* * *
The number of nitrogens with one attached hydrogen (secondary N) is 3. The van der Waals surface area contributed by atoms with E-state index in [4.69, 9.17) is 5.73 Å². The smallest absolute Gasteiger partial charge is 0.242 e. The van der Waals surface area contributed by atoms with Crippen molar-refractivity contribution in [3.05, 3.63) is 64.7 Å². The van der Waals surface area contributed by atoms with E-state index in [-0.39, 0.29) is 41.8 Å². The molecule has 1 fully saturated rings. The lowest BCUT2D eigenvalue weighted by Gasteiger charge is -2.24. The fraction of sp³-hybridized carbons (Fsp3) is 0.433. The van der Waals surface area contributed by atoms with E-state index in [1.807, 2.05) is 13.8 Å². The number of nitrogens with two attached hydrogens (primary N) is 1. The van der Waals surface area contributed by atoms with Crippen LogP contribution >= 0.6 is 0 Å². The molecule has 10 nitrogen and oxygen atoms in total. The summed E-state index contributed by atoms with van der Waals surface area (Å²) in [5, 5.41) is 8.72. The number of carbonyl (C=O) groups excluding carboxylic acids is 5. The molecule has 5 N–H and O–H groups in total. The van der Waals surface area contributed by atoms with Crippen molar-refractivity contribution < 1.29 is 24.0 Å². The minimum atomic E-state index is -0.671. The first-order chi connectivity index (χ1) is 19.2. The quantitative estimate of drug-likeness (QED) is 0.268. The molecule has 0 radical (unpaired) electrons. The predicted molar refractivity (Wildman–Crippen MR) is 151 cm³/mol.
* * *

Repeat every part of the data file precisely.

The number of nitrogens with one attached hydrogen (secondary N) is 3. The van der Waals surface area contributed by atoms with E-state index in [4.69, 9.17) is 5.73 Å². The smallest absolute Gasteiger partial charge is 0.242 e. The van der Waals surface area contributed by atoms with Crippen molar-refractivity contribution in [3.05, 3.63) is 64.7 Å². The van der Waals surface area contributed by atoms with E-state index in [-0.39, 0.29) is 41.8 Å². The molecule has 1 fully saturated rings. The lowest BCUT2D eigenvalue weighted by Gasteiger charge is -2.24. The fraction of sp³-hybridized carbons (Fsp3) is 0.433. The van der Waals surface area contributed by atoms with E-state index in [1.807, 2.05) is 13.8 Å². The number of nitrogens with two attached hydrogens (primary N) is 1. The van der Waals surface area contributed by atoms with Crippen LogP contribution >= 0.6 is 0 Å². The molecule has 10 nitrogen and oxygen atoms in total. The summed E-state index contributed by atoms with van der Waals surface area (Å²) in [5, 5.41) is 8.72. The number of carbonyl (C=O) groups excluding carboxylic acids is 5. The molecule has 5 N–H and O–H groups in total. The van der Waals surface area contributed by atoms with Crippen molar-refractivity contribution < 1.29 is 24.0 Å². The minimum atomic E-state index is -0.671. The first-order chi connectivity index (χ1) is 19.2. The quantitative estimate of drug-likeness (QED) is 0.268. The molecule has 0 radical (unpaired) electrons. The predicted molar refractivity (Wildman–Crippen MR) is 151 cm³/mol.